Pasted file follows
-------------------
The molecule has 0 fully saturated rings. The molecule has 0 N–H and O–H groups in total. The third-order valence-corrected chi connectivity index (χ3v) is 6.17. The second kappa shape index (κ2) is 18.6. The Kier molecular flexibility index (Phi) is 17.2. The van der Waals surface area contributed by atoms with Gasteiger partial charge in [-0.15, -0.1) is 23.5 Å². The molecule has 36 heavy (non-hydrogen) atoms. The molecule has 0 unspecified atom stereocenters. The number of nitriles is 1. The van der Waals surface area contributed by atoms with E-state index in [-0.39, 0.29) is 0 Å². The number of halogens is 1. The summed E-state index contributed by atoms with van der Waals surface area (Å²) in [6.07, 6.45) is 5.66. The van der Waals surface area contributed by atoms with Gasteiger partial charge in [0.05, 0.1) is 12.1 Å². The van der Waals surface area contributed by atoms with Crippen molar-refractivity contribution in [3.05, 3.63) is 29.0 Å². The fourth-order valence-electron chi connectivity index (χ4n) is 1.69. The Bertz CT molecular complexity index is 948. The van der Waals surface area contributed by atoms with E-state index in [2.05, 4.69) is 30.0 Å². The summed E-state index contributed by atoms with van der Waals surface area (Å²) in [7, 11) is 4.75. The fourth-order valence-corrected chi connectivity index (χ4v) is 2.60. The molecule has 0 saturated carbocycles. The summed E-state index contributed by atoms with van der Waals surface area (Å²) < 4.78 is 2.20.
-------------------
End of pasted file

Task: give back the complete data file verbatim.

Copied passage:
The molecule has 0 fully saturated rings. The molecule has 0 N–H and O–H groups in total. The third-order valence-corrected chi connectivity index (χ3v) is 6.17. The second kappa shape index (κ2) is 18.6. The Kier molecular flexibility index (Phi) is 17.2. The van der Waals surface area contributed by atoms with Gasteiger partial charge in [-0.15, -0.1) is 23.5 Å². The molecule has 36 heavy (non-hydrogen) atoms. The molecule has 0 unspecified atom stereocenters. The number of nitriles is 1. The van der Waals surface area contributed by atoms with E-state index in [-0.39, 0.29) is 0 Å². The number of halogens is 1. The summed E-state index contributed by atoms with van der Waals surface area (Å²) in [6.07, 6.45) is 5.66. The van der Waals surface area contributed by atoms with Gasteiger partial charge in [0.05, 0.1) is 12.1 Å². The van der Waals surface area contributed by atoms with Crippen molar-refractivity contribution in [3.05, 3.63) is 29.0 Å². The fourth-order valence-electron chi connectivity index (χ4n) is 1.69. The Bertz CT molecular complexity index is 948. The van der Waals surface area contributed by atoms with E-state index in [2.05, 4.69) is 30.0 Å². The summed E-state index contributed by atoms with van der Waals surface area (Å²) in [7, 11) is 4.75. The fourth-order valence-corrected chi connectivity index (χ4v) is 2.60. The molecule has 0 saturated carbocycles. The summed E-state index contributed by atoms with van der Waals surface area (Å²) < 4.78 is 2.20.